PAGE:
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Mecklenburg County schools eye loss of 51 positions / April 21, 2010
Only one speaker came to the podium at Monday’s Mecklenburg County School Board budget hearing to comment on the proposed $43.5 million spending plan for 2010-11.

State revenue for the coming year will drop $5.5 million, causing cuts throughout the budget and the loss of 51 positions.

Kim Bober, instructor for homebound students, thanked the board for “doing the absolute best you can” in dealing with the financial crisis. She urged them to hire a finance director to “help take us through the budget process.”

The former director left Jan. 1. The proposed budget calls for leaving that position and several other administrative slots unfilled.

Trustees are scheduled to adopt the budget at a special called meeting 6 p.m. Thursday, April 29 at the central office.

In a final effort to save money and jobs, the board Monday voted to seek proposals for employee health insurance. In addition to seeking proposals providing self insurance.

Dr. James Blevins, financial consultant for the board, said he hopes that reinventing its health insurance program could save the board $300,000.

“The more players you have at the table, the better opportunity you’ll have to save money,” he said.

According to Blevins, continuing the current plans with Anthem would mean a $2.2 jump in health insurance. He said the apparent increase in cost is due primarily to an error that omitted a 10 percent rate increase for 2009-10 from the current budget rather than Anthem’s proposed 8 percent rate increase for he coming year.

Blevins will disqualify himself from review of the proposals. He disclosed that he is affiliated with a firm, Piedmont Community Health, which may submit a proposal.

School board attorney Brad King said the firm could do so as long as Blevins has disclosed and removed himself from involvement in reviewing the proposals.

King and school division business manager Jeff Jones have prepared the request for proposals.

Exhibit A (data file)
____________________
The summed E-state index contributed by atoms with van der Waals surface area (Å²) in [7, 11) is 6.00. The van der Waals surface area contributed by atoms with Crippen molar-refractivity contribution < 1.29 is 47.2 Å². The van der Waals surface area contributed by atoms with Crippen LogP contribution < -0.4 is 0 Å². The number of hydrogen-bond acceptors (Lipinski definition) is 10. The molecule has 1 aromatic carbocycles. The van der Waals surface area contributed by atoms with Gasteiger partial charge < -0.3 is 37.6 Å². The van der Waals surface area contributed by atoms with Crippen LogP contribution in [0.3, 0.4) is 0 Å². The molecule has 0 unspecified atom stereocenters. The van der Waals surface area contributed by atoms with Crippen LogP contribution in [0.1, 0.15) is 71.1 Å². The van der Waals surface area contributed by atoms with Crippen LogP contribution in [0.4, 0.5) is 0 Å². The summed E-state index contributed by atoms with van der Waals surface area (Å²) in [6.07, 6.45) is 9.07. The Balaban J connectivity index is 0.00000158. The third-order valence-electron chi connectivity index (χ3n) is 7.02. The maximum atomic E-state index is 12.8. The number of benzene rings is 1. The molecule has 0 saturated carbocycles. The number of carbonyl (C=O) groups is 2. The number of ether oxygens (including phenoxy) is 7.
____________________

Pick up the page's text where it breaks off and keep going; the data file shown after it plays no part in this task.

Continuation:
The board also voted to ask for proposals from employee benefits consultants to assist the school division in evaluating bids. The consultant would be paid a flat fee.

Blevins advised the board not to offer an incentive in an effort to persuade some of the 90 eligible employees eligible for early retirement to leave.

“It would actually cost more for people to walk out the door than to stay,” he said.

He said that his analysis shows that employees who would leave are not ones whose positions could be eliminated.

A reduction in force (RIF) policy previously adopted by the board will determine, based largely on seniority, which positions will be cut.

About 30 positions will be RIFed, Blevins said yesterday. Attrition and non-renewal of contracts will account for the remainder.

At the close of the meeting, trustee Tommy Coleman commented: “We have got to get together and try to get some of these jobs back.”

Several board members thanked acting superintendent Carole Nelson, Jones, and the staff behind the scenes for their work in preparing the budget.

Wagstaff thanked the teachers for doing amazing things through years of minimal funding.

She commented that residents and officials should pressure the state to adequately fund public education.

Virginia is the eighth wealthiest state and is 33rd in per capita education spending, she said.

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